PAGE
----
A ‘new report by the London School of Economics’ (LSE), so announced the British press – The Times, The Daily Mail and The Daily Mirror – describes sexual crimes against women in Syrian prisons. It alleges these to be a matter of state policy. Published just ahead of Geneva talks about a political settlement in Syria, the press interpreted it as supporting renewed calls for regime change.
The paper provides no new grounds for that conclusion, however. In fact, its sweeping allegations obscure good reasons why, under present circumstances, a responsible approach to the problem of sexual violence in Syria would involve supporting the government against the terrorist insurgents.
United Nations research had previously found (in 2015 and again in 2016) that while some conflict-related sexual violence was perpetrated by state personnel, ‘non-State actors account for the vast majority of incidents’. The UN made clear that efforts to defeat groups like ISIS and Al Qaeda, as the Syrian government is committed to, ‘are an essential part of the fight against conflict-related sexual violence.’ Such groups use sexual violence as part of their strategy to spread terror among those that oppose their ideology. They engage in trafficking of women and slavery. They drive the displacement of women who, then, ‘remain at high risk, even when they reach the supposed refuge of neighbouring countries.’
Marie Forestier, the LSE paper’s author, complains that the UN paid ‘disproportionate attention’ to the terrorist groups as perpetrators of sexual violence in Syria. She wants to highlight crimes on the government side, and she relays some horrific allegations about some individual cases. This illustrates specific experiences of a problem that the UN had signaled. However, while harrowing in themselves, these testimonies cannot speak to the comparative scale of the problem. Forestier therefore does not show the UN’s concerns about the egregious sexual violence of the terrorist insurgents to be disproportionate. Furthermore, her interviews relate to experiences from a period – 2012 and 2013 – that is earlier than covered by the UN reports of 2015 and 2016. Forestier herself admits that accusations of sexual violence on the government’s side were ‘most frequent from late 2011 to 2013, in disputed areas such as the Damascus suburbs, and in central and coastal governorates … with a peak in 2012, and comparatively fewer cases in 2014.’ She thereby shows the situation was worse in places where the government had to fight insurgents and improved when the government regained control. In light of her own admissions, it seems perverse to cite limited older evidence in criticizing considered conclusions of fuller and more up-to-date reports.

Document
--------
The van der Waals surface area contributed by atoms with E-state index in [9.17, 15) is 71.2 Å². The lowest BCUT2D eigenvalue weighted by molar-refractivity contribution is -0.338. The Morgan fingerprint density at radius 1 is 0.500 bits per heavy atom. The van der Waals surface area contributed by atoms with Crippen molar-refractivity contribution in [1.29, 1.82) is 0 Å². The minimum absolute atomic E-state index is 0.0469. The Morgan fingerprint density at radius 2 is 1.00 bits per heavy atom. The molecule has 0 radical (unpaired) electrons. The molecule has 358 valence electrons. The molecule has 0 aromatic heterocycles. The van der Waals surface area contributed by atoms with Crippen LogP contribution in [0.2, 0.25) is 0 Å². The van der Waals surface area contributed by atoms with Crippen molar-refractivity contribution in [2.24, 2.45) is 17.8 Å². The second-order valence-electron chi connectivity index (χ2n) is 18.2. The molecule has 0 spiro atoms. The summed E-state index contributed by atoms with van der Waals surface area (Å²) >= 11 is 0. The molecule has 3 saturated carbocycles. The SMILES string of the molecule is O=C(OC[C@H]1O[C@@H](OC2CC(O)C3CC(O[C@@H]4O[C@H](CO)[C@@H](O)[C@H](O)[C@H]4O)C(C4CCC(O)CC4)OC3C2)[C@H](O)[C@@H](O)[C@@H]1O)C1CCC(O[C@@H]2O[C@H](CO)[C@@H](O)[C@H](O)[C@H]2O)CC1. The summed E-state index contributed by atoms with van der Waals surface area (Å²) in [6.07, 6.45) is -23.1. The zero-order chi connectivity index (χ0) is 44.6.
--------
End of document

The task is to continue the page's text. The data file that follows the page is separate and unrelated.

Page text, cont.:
The perversity is heightened with unwarranted generalizations in the present continuous tense. Press coverage has, unsurprisingly, transmitted the message that the most shocking details of individual allegations from up to five years ago capture what is occurring on a general and continuing basis today. Forestier herself even makes demonstrably false general claims in the present tense. For instance, she says: ‘According to an estimate by United Nations investigators, Syrian security forces detain tens of thousands of people at any one time.’ However, the source she cites for this claim says no such thing.
Some of her most damaging claims are simply inexplicable, as when she says: ‘According to testimony, the overwhelming majority of men committing rapes have been State forces.’ This extraordinary claim flies in the face of the palpable evidence and reports of the UN. Bizarrely, the source Forestier cites for it is an article on ‘general data on sexual violence by state forces’ attained for 129 other conflicts, not including Syria, and during a period (1989-2009) prior to the outbreak of war in Syria.
The LSE paper’s headline message thus misrepresents what is actually shown regarding the extent of the government’s responsibility for sexual violence. Buried within its text are admissions that the paper should only ‘be considered as a starting point for further research’ and that ‘it is impossible to conclude that sexual violence by regime forces is a mass phenomenon.’ Yet this did not stop Forestier making such damaging accusations as that ‘rape can be considered as part of a general policy from the authorities’ (p.12).
Regardless of lack of evidence, she seems determined to convey a message of rape and sexual violence being state policy approved at the highest levels. Yet she admits: ‘The decision to resort to sexual violence (or tolerate it) seems to have fallen under the regional level or even the branch and military unit level’. ‘No information indicates that high-level officials in Damascus ordered rapes’ and ‘the President or high level security officials probably didn’t give explicit orders’.